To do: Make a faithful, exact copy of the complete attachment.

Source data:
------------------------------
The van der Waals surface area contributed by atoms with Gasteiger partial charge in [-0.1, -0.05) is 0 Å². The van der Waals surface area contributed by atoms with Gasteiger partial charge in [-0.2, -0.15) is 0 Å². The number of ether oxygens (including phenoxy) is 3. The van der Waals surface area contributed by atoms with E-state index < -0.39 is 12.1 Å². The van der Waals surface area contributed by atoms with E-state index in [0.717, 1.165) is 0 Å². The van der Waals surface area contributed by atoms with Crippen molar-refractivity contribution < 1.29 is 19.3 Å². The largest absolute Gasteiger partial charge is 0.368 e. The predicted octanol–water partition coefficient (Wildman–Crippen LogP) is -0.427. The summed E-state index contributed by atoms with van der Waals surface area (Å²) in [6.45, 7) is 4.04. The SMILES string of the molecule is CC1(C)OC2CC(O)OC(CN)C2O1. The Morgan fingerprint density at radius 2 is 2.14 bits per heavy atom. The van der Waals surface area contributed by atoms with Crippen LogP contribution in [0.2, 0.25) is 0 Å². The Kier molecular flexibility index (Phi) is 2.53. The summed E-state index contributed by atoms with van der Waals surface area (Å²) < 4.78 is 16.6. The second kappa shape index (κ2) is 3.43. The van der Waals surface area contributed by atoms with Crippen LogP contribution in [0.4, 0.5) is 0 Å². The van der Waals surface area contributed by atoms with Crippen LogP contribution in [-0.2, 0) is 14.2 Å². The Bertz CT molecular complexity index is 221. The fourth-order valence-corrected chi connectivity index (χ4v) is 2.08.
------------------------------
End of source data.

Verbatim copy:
The van der Waals surface area contributed by atoms with Gasteiger partial charge in [-0.1, -0.05) is 0 Å². The van der Waals surface area contributed by atoms with Gasteiger partial charge in [-0.2, -0.15) is 0 Å². The number of ether oxygens (including phenoxy) is 3. The van der Waals surface area contributed by atoms with E-state index < -0.39 is 12.1 Å². The van der Waals surface area contributed by atoms with E-state index in [0.717, 1.165) is 0 Å². The van der Waals surface area contributed by atoms with Crippen molar-refractivity contribution < 1.29 is 19.3 Å². The largest absolute Gasteiger partial charge is 0.368 e. The predicted octanol–water partition coefficient (Wildman–Crippen LogP) is -0.427. The summed E-state index contributed by atoms with van der Waals surface area (Å²) in [6.45, 7) is 4.04. The SMILES string of the molecule is CC1(C)OC2CC(O)OC(CN)C2O1. The Morgan fingerprint density at radius 2 is 2.14 bits per heavy atom. The van der Waals surface area contributed by atoms with Crippen LogP contribution in [0.2, 0.25) is 0 Å². The Kier molecular flexibility index (Phi) is 2.53. The summed E-state index contributed by atoms with van der Waals surface area (Å²) < 4.78 is 16.6. The second kappa shape index (κ2) is 3.43. The van der Waals surface area contributed by atoms with Crippen LogP contribution in [0.4, 0.5) is 0 Å². The van der Waals surface area contributed by atoms with Crippen LogP contribution in [-0.2, 0) is 14.2 Å². The Bertz CT molecular complexity index is 221. The fourth-order valence-corrected chi connectivity index (χ4v) is 2.08.